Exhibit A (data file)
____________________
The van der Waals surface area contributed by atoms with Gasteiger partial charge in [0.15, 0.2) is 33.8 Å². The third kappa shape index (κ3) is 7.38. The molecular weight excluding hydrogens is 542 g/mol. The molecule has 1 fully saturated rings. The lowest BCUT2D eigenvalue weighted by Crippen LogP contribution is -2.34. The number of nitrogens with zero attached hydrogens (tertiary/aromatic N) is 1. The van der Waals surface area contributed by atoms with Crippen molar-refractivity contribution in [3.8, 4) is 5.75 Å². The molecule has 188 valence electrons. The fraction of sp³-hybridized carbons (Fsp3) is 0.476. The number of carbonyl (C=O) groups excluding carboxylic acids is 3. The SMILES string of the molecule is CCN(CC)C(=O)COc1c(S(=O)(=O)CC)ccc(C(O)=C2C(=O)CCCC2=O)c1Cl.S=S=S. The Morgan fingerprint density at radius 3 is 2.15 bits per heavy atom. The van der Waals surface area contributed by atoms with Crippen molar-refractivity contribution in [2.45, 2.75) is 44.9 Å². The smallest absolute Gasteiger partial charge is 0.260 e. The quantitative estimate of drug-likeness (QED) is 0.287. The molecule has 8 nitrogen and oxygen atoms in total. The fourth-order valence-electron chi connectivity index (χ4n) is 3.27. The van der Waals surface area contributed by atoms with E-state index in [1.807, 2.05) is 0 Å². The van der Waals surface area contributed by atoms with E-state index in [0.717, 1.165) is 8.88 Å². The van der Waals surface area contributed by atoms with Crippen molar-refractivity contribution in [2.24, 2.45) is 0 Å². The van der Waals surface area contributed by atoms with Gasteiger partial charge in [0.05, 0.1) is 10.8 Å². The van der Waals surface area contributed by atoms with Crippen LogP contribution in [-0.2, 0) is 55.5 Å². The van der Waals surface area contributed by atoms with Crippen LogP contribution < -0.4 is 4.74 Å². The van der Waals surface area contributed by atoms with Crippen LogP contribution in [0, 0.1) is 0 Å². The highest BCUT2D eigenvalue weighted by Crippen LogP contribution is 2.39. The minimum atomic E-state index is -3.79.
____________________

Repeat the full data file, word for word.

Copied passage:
The van der Waals surface area contributed by atoms with Gasteiger partial charge in [0.15, 0.2) is 33.8 Å². The third kappa shape index (κ3) is 7.38. The molecular weight excluding hydrogens is 542 g/mol. The molecule has 1 fully saturated rings. The lowest BCUT2D eigenvalue weighted by Crippen LogP contribution is -2.34. The number of nitrogens with zero attached hydrogens (tertiary/aromatic N) is 1. The van der Waals surface area contributed by atoms with Crippen molar-refractivity contribution in [3.8, 4) is 5.75 Å². The molecule has 188 valence electrons. The fraction of sp³-hybridized carbons (Fsp3) is 0.476. The number of carbonyl (C=O) groups excluding carboxylic acids is 3. The SMILES string of the molecule is CCN(CC)C(=O)COc1c(S(=O)(=O)CC)ccc(C(O)=C2C(=O)CCCC2=O)c1Cl.S=S=S. The Morgan fingerprint density at radius 3 is 2.15 bits per heavy atom. The van der Waals surface area contributed by atoms with Crippen molar-refractivity contribution in [2.45, 2.75) is 44.9 Å². The smallest absolute Gasteiger partial charge is 0.260 e. The quantitative estimate of drug-likeness (QED) is 0.287. The molecule has 8 nitrogen and oxygen atoms in total. The fourth-order valence-electron chi connectivity index (χ4n) is 3.27. The van der Waals surface area contributed by atoms with E-state index in [1.807, 2.05) is 0 Å². The van der Waals surface area contributed by atoms with E-state index in [0.717, 1.165) is 8.88 Å². The van der Waals surface area contributed by atoms with Crippen molar-refractivity contribution in [2.24, 2.45) is 0 Å². The van der Waals surface area contributed by atoms with Gasteiger partial charge in [0.05, 0.1) is 10.8 Å². The van der Waals surface area contributed by atoms with Crippen LogP contribution in [-0.2, 0) is 55.5 Å². The van der Waals surface area contributed by atoms with Crippen LogP contribution < -0.4 is 4.74 Å². The van der Waals surface area contributed by atoms with Crippen LogP contribution in [0, 0.1) is 0 Å². The highest BCUT2D eigenvalue weighted by Crippen LogP contribution is 2.39. The minimum atomic E-state index is -3.79.